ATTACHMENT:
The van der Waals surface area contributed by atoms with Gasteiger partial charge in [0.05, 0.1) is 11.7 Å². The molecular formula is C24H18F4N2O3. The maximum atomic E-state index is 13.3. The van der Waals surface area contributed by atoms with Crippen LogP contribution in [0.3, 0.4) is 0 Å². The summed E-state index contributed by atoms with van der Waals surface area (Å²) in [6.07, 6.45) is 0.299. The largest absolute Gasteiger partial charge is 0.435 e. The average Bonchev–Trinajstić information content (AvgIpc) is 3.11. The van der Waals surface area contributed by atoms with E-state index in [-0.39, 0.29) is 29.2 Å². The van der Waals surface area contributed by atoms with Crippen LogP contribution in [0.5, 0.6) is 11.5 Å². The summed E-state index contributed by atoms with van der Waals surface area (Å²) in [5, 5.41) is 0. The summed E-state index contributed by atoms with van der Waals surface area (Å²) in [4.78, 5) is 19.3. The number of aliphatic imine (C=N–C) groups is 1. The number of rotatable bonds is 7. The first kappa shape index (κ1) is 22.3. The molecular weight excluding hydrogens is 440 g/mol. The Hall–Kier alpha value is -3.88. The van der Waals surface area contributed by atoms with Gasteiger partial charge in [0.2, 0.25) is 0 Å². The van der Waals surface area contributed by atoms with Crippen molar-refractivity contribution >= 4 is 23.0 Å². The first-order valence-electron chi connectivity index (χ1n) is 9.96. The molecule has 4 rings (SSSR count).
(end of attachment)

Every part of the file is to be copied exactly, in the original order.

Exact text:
The van der Waals surface area contributed by atoms with Gasteiger partial charge in [0.05, 0.1) is 11.7 Å². The molecular formula is C24H18F4N2O3. The maximum atomic E-state index is 13.3. The van der Waals surface area contributed by atoms with Crippen LogP contribution in [0.3, 0.4) is 0 Å². The summed E-state index contributed by atoms with van der Waals surface area (Å²) in [6.07, 6.45) is 0.299. The largest absolute Gasteiger partial charge is 0.435 e. The average Bonchev–Trinajstić information content (AvgIpc) is 3.11. The van der Waals surface area contributed by atoms with E-state index in [-0.39, 0.29) is 29.2 Å². The van der Waals surface area contributed by atoms with Crippen LogP contribution in [0.5, 0.6) is 11.5 Å². The summed E-state index contributed by atoms with van der Waals surface area (Å²) in [5, 5.41) is 0. The summed E-state index contributed by atoms with van der Waals surface area (Å²) in [4.78, 5) is 19.3. The number of aliphatic imine (C=N–C) groups is 1. The number of rotatable bonds is 7. The first kappa shape index (κ1) is 22.3. The molecular weight excluding hydrogens is 440 g/mol. The Hall–Kier alpha value is -3.88. The van der Waals surface area contributed by atoms with Gasteiger partial charge in [0.2, 0.25) is 0 Å². The van der Waals surface area contributed by atoms with Crippen molar-refractivity contribution >= 4 is 23.0 Å². The first-order valence-electron chi connectivity index (χ1n) is 9.96. The molecule has 4 rings (SSSR count).